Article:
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Old 04-25-2015, 02:01 AM
 
71,520 posts, read 71,694,121 times
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no one really knows what anyone has and who really cares. far to much time is spent digging up articles about failing and not enough time is spent learning how to make our own plans better.
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Old 04-25-2015, 07:59 AM
 
368 posts, read 459,137 times
Reputation: 494
Quote:
Originally Posted by VJDAY81445 View Post
I have no mortgage or car loan, however, if my...fixed expenses over $2,000 a month........I would b e high tailing it to a place with a lower cost of living.

When I re-located, property taxes were one of the reasons.

Any state/city where my taxes would be over $1,000 per year got scratched from my list.

Currently, $620 covers my annual property tax on my house, property tax on two vehicles, and license/registration on those two./

I live a very small town in Ma., 120 residents, and they all believe their taxes are cheap, because they are compared to other towns around here and in Vt. We even got windmills on town property that are supposed to add to the towns revenue. What did they do?, went out and bought a road grader. My taxes are 4300/yr and even my neighbor with 1/4 acre and a falling down trailer, pays more than 1000. Ive argued this at town meetings for years, looked at as a cheap .....
Everything else adds up quick too, like groceries, gas, propane, electric, tv phone internet, etc.
Heck my health ins is 975/mo/ for 6250 deductible. I have no cell phone, and a 1990 dodge.
2000 is nothing round here in the rural Northeast.
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Old 04-25-2015, 08:20 AM
 
Location: Metro Seattle Area - Born and Raised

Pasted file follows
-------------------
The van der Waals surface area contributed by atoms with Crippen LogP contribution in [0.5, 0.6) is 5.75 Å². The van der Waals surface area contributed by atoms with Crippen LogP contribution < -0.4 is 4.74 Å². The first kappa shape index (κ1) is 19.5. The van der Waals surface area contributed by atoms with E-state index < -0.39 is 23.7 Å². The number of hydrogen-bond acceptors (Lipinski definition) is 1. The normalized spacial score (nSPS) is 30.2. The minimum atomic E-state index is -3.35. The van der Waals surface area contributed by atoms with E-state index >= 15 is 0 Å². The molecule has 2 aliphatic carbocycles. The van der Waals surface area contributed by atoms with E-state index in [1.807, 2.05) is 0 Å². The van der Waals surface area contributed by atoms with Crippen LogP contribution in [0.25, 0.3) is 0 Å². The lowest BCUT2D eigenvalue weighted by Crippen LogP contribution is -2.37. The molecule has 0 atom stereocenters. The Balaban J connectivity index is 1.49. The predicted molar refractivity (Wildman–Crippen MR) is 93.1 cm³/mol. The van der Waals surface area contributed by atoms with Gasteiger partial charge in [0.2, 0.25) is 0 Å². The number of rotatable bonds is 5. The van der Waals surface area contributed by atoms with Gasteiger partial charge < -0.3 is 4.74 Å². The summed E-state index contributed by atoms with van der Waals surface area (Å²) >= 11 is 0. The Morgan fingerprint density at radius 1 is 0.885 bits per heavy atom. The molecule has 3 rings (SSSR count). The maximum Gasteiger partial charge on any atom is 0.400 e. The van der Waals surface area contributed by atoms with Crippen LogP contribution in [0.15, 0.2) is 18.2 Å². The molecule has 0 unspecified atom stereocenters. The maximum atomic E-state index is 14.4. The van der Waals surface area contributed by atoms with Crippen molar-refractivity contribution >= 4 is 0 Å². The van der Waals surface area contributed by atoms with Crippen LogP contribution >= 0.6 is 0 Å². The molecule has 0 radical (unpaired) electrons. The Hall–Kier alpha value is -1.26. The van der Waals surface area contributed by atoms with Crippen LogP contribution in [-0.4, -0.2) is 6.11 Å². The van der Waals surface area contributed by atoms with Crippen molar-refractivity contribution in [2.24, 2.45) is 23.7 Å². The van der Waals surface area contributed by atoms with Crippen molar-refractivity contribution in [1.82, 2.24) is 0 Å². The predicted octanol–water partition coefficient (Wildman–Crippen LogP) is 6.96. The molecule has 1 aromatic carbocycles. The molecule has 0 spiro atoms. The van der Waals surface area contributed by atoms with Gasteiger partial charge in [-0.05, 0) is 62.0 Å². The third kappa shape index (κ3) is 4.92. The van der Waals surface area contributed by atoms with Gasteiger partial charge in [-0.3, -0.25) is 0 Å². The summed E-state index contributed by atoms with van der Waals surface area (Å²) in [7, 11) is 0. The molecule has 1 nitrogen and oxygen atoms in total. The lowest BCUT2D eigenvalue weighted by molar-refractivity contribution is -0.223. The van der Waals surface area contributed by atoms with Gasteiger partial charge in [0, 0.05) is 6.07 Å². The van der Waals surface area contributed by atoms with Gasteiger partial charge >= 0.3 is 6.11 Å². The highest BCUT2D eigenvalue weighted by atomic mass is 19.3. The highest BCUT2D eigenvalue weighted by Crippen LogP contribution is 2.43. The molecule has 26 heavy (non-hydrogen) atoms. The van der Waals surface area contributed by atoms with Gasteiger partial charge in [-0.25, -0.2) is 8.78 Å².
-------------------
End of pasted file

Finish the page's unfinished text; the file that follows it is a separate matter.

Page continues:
716 posts, read 292,457 times
Reputation: 1761
It sucks, but it's the individual's/couple responsibility to prepare properly for retirement. I started later than "I" wanted to, but played catch up with saving 15% of my monthly earnings to make things happen. I'm in my early 50s and retired on approximately 77% of my monthly net income, AFTER the deductions of my savings and taxes. Yes, I have a pension... I took a job that had a pension plan and didn't pay that much in the beginning. Several of my friends said I was stupid to go that route verse making the "big money" in the corporate world, which many of them took a hit after the meltdowns in 2008.

Most of my friends drive new Lexus and BMW cars, have super nice homes, as well as go on nice yearly vacations... I drive a four year old Jeep and my wife drives a Hyundai, we take small vacations and own a modest home in a working class neighborhood.

Now, that I'm retired with a secured pension and close to 500Ks in my 401k savings, which I will not touch for at least 3 more years, my friends and family are not laughing at my career choices and life style anymore. Several of my friends are now looking into their own retirement plans, which requires them to work until their early 60s, with a return of between 50% to 70% of their individual monthly needs... These figures includes their planned Social Security payments.